Auxogyn early embryo viability assessment wins CE mark

23 July 2012 (Last Updated July 23rd, 2012 18:30)

Auxogyn has won CE mark approval for its non-invasive early embryo viability assessment (Eeva) test, designed to improve in vitro fertilisation (IVF) outcomes.

Auxogyn has won CE mark approval for its non-invasive early embryo viability assessment (Eeva) test, designed to improve in vitro fertilisation (IVF) outcomes.

By utilising intelligent computer vision software, Eeva measures clinically validated cell-division parameters from video images as well as predicting blastocyst formation at the cleavage stage.

"Results showed that Eeva was able to predict blastocyst formation at the cleavage stage with 85% specificity."

The CE mark approval is based on data from a prospective, multicentre, 160-patient clinical study, designed to assess the safety and efficacy of Eeva.

The results showed that Eeva was able to predict blastocyst formation at the cleavage stage with 85% specificity, reducing the false positive rate from 43% to 15% compared with traditional morphology selection.

Eeva also showed the ability to track and analyse cell division timings with greater than 90% accuracy and was able to increase the consistency of embryo assessment across embryologists.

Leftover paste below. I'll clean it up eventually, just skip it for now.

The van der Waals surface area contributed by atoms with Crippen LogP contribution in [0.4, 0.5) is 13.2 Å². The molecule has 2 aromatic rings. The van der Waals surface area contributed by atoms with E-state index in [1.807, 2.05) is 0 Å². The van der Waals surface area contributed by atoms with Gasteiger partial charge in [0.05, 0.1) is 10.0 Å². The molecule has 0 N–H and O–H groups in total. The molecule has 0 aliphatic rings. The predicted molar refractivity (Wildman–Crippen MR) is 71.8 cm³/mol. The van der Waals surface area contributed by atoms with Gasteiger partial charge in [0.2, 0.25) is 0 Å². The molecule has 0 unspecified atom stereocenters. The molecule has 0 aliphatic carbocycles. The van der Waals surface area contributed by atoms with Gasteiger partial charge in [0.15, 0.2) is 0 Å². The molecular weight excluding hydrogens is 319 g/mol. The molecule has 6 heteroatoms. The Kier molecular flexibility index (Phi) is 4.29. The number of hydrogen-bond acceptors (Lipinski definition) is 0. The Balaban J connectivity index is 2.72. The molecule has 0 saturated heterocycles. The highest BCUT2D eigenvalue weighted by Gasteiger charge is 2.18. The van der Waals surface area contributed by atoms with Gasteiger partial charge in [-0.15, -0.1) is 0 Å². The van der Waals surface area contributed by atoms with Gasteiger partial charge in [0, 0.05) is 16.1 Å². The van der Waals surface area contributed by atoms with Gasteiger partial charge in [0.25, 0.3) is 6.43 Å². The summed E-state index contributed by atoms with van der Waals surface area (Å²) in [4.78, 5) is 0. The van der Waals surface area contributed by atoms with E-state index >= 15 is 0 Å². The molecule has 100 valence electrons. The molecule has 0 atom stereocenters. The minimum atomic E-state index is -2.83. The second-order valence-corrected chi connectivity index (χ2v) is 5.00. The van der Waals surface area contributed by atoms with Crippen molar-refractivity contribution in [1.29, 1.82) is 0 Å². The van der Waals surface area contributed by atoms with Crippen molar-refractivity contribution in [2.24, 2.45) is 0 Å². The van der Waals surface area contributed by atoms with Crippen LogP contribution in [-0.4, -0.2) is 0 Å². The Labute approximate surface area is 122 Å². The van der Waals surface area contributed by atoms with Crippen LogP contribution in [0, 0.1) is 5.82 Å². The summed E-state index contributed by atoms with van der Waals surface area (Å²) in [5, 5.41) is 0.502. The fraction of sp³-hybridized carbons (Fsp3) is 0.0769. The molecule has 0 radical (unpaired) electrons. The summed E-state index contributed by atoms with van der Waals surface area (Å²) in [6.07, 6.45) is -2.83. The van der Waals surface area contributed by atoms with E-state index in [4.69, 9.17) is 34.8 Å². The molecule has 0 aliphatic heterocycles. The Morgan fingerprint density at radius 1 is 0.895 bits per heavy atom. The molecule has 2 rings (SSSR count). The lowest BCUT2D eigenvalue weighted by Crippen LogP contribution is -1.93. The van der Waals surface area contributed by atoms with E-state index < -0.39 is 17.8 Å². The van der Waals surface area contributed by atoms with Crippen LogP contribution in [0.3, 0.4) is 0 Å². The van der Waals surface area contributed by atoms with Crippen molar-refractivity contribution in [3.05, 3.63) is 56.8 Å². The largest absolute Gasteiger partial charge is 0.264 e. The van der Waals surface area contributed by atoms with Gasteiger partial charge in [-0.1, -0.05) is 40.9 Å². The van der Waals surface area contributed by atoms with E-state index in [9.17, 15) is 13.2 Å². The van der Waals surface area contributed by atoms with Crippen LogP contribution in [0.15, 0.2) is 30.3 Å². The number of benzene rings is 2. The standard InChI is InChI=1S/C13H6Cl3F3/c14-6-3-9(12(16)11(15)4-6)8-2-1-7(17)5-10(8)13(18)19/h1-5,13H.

Lissa Goldenstein, Auxogyn president and chief executive officer, said Eeva provides clinically validated, consistent, objective and actionable information to identify those embryos which are the most appropriate for transfer.

"We are now able to bring clinically relevant discoveries to the field of assisted reproductive health by offering a tool that provides the objective data needed to improve decision-making and patient outcomes during embryo selection in the IVF process," Goldenstein added.

"We are prepared to begin our commercialisation efforts in the EU immediately to make Eeva available to infertility specialists and their patients.

"In addition, we have also recently submitted our 510(k) filing to the FDA in order to provide the benefits of Eeva to those in need in the US"

Eeva, which is yet to be cleared by the FDA, is limited to investigational use only in the US, according to the company.